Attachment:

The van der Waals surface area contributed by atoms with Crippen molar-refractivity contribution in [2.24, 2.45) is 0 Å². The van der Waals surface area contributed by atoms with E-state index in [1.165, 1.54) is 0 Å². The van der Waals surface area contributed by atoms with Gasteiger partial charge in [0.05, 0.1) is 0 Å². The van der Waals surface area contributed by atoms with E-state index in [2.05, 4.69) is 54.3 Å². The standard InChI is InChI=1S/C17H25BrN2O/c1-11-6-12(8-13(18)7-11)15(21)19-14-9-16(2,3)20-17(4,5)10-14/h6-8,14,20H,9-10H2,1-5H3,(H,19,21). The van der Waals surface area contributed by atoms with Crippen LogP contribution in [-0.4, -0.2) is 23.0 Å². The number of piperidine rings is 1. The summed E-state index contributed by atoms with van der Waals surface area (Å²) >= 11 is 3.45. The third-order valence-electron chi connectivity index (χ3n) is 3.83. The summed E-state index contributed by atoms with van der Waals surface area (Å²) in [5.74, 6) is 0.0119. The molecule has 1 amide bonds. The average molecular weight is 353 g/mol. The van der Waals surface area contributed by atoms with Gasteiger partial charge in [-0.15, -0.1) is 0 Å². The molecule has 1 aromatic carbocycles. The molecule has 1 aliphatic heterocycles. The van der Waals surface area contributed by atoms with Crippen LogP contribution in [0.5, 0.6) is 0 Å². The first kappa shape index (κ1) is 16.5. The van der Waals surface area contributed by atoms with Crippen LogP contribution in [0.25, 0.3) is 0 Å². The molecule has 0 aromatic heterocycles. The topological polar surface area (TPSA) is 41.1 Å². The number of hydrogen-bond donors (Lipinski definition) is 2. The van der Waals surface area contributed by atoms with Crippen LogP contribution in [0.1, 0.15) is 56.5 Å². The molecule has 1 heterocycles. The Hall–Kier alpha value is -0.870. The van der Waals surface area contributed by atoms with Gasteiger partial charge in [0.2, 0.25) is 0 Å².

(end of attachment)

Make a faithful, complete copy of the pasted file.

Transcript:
The van der Waals surface area contributed by atoms with Crippen molar-refractivity contribution in [2.24, 2.45) is 0 Å². The van der Waals surface area contributed by atoms with E-state index in [1.165, 1.54) is 0 Å². The van der Waals surface area contributed by atoms with Gasteiger partial charge in [0.05, 0.1) is 0 Å². The van der Waals surface area contributed by atoms with E-state index in [2.05, 4.69) is 54.3 Å². The standard InChI is InChI=1S/C17H25BrN2O/c1-11-6-12(8-13(18)7-11)15(21)19-14-9-16(2,3)20-17(4,5)10-14/h6-8,14,20H,9-10H2,1-5H3,(H,19,21). The van der Waals surface area contributed by atoms with Crippen LogP contribution in [-0.4, -0.2) is 23.0 Å². The number of piperidine rings is 1. The summed E-state index contributed by atoms with van der Waals surface area (Å²) >= 11 is 3.45. The third-order valence-electron chi connectivity index (χ3n) is 3.83. The summed E-state index contributed by atoms with van der Waals surface area (Å²) in [5.74, 6) is 0.0119. The molecule has 1 amide bonds. The average molecular weight is 353 g/mol. The van der Waals surface area contributed by atoms with Gasteiger partial charge in [-0.15, -0.1) is 0 Å². The molecule has 1 aromatic carbocycles. The molecule has 1 aliphatic heterocycles. The van der Waals surface area contributed by atoms with Crippen LogP contribution in [0.5, 0.6) is 0 Å². The first kappa shape index (κ1) is 16.5. The van der Waals surface area contributed by atoms with Crippen LogP contribution in [0.25, 0.3) is 0 Å². The molecule has 0 aromatic heterocycles. The topological polar surface area (TPSA) is 41.1 Å². The number of hydrogen-bond donors (Lipinski definition) is 2. The van der Waals surface area contributed by atoms with Crippen LogP contribution in [0.1, 0.15) is 56.5 Å². The molecule has 1 heterocycles. The Hall–Kier alpha value is -0.870. The van der Waals surface area contributed by atoms with Gasteiger partial charge in [0.2, 0.25) is 0 Å².